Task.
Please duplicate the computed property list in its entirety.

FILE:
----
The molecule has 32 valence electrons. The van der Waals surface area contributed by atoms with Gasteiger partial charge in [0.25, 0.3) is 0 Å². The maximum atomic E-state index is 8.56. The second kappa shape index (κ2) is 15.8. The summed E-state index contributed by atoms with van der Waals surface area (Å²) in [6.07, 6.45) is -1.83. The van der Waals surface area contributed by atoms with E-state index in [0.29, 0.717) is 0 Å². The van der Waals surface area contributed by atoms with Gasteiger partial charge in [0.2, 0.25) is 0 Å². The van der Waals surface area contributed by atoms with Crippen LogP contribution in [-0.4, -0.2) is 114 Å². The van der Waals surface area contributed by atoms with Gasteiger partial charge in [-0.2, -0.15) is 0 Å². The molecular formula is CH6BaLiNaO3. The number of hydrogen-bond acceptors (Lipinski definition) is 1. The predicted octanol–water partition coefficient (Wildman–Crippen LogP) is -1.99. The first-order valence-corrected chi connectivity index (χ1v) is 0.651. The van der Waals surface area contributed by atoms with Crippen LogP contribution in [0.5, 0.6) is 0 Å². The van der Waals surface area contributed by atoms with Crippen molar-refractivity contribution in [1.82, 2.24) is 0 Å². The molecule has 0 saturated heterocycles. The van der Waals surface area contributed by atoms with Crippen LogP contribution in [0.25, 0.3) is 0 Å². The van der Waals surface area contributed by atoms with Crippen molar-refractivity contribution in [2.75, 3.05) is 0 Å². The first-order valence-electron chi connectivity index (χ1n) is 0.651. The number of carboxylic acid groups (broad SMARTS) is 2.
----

The molecule has 32 valence electrons. The van der Waals surface area contributed by atoms with Gasteiger partial charge in [0.25, 0.3) is 0 Å². The maximum atomic E-state index is 8.56. The second kappa shape index (κ2) is 15.8. The summed E-state index contributed by atoms with van der Waals surface area (Å²) in [6.07, 6.45) is -1.83. The van der Waals surface area contributed by atoms with E-state index in [0.29, 0.717) is 0 Å². The van der Waals surface area contributed by atoms with Gasteiger partial charge in [0.2, 0.25) is 0 Å². The van der Waals surface area contributed by atoms with Crippen LogP contribution in [-0.4, -0.2) is 114 Å². The van der Waals surface area contributed by atoms with Gasteiger partial charge in [-0.2, -0.15) is 0 Å². The molecular formula is CH6BaLiNaO3. The number of hydrogen-bond acceptors (Lipinski definition) is 1. The predicted octanol–water partition coefficient (Wildman–Crippen LogP) is -1.99. The first-order valence-corrected chi connectivity index (χ1v) is 0.651. The van der Waals surface area contributed by atoms with Crippen LogP contribution in [0.5, 0.6) is 0 Å². The van der Waals surface area contributed by atoms with Crippen molar-refractivity contribution in [1.82, 2.24) is 0 Å². The molecule has 0 saturated heterocycles. The van der Waals surface area contributed by atoms with Crippen LogP contribution in [0.25, 0.3) is 0 Å². The van der Waals surface area contributed by atoms with Crippen molar-refractivity contribution in [2.75, 3.05) is 0 Å². The first-order valence-electron chi connectivity index (χ1n) is 0.651. The number of carboxylic acid groups (broad SMARTS) is 2.